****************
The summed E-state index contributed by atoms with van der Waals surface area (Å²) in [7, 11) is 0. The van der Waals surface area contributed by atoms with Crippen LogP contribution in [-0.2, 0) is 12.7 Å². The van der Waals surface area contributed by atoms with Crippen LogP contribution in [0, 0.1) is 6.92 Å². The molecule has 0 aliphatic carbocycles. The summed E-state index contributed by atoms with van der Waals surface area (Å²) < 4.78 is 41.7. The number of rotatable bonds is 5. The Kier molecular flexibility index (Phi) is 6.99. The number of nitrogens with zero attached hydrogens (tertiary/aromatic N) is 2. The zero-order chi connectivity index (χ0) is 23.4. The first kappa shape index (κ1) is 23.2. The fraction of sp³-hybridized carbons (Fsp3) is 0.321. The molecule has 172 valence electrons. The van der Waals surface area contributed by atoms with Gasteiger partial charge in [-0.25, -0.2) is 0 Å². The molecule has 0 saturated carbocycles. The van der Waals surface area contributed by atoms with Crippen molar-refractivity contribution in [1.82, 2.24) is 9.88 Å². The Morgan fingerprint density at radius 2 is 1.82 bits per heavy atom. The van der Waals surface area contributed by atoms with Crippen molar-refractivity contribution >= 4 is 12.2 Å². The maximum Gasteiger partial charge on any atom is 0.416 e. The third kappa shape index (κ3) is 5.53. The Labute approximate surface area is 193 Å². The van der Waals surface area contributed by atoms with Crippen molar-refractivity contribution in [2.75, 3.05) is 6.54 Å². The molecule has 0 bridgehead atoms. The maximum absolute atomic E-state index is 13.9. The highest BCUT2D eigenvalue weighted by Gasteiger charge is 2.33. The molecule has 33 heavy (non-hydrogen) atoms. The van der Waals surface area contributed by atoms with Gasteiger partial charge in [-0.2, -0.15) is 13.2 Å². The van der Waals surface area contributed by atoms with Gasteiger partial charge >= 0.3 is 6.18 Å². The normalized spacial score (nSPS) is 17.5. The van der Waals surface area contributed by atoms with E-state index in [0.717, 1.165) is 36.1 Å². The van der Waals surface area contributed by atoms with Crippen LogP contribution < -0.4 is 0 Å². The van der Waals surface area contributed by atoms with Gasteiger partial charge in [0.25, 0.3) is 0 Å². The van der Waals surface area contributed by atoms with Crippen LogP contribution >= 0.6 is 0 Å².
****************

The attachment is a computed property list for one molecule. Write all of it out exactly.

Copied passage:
The summed E-state index contributed by atoms with van der Waals surface area (Å²) in [7, 11) is 0. The van der Waals surface area contributed by atoms with Crippen LogP contribution in [-0.2, 0) is 12.7 Å². The van der Waals surface area contributed by atoms with Crippen LogP contribution in [0, 0.1) is 6.92 Å². The molecule has 0 aliphatic carbocycles. The summed E-state index contributed by atoms with van der Waals surface area (Å²) < 4.78 is 41.7. The number of rotatable bonds is 5. The Kier molecular flexibility index (Phi) is 6.99. The number of nitrogens with zero attached hydrogens (tertiary/aromatic N) is 2. The zero-order chi connectivity index (χ0) is 23.4. The first kappa shape index (κ1) is 23.2. The fraction of sp³-hybridized carbons (Fsp3) is 0.321. The molecule has 172 valence electrons. The van der Waals surface area contributed by atoms with Gasteiger partial charge in [-0.25, -0.2) is 0 Å². The molecule has 0 saturated carbocycles. The van der Waals surface area contributed by atoms with Crippen molar-refractivity contribution in [1.82, 2.24) is 9.88 Å². The Morgan fingerprint density at radius 2 is 1.82 bits per heavy atom. The van der Waals surface area contributed by atoms with Crippen molar-refractivity contribution >= 4 is 12.2 Å². The maximum Gasteiger partial charge on any atom is 0.416 e. The third kappa shape index (κ3) is 5.53. The Labute approximate surface area is 193 Å². The van der Waals surface area contributed by atoms with Crippen molar-refractivity contribution in [2.75, 3.05) is 6.54 Å². The molecule has 0 bridgehead atoms. The maximum absolute atomic E-state index is 13.9. The highest BCUT2D eigenvalue weighted by Gasteiger charge is 2.33. The molecule has 33 heavy (non-hydrogen) atoms. The van der Waals surface area contributed by atoms with Gasteiger partial charge in [-0.2, -0.15) is 13.2 Å². The van der Waals surface area contributed by atoms with Gasteiger partial charge >= 0.3 is 6.18 Å². The normalized spacial score (nSPS) is 17.5. The van der Waals surface area contributed by atoms with E-state index in [0.717, 1.165) is 36.1 Å². The van der Waals surface area contributed by atoms with Crippen LogP contribution < -0.4 is 0 Å². The van der Waals surface area contributed by atoms with Gasteiger partial charge in [0.25, 0.3) is 0 Å². The van der Waals surface area contributed by atoms with Crippen LogP contribution >= 0.6 is 0 Å².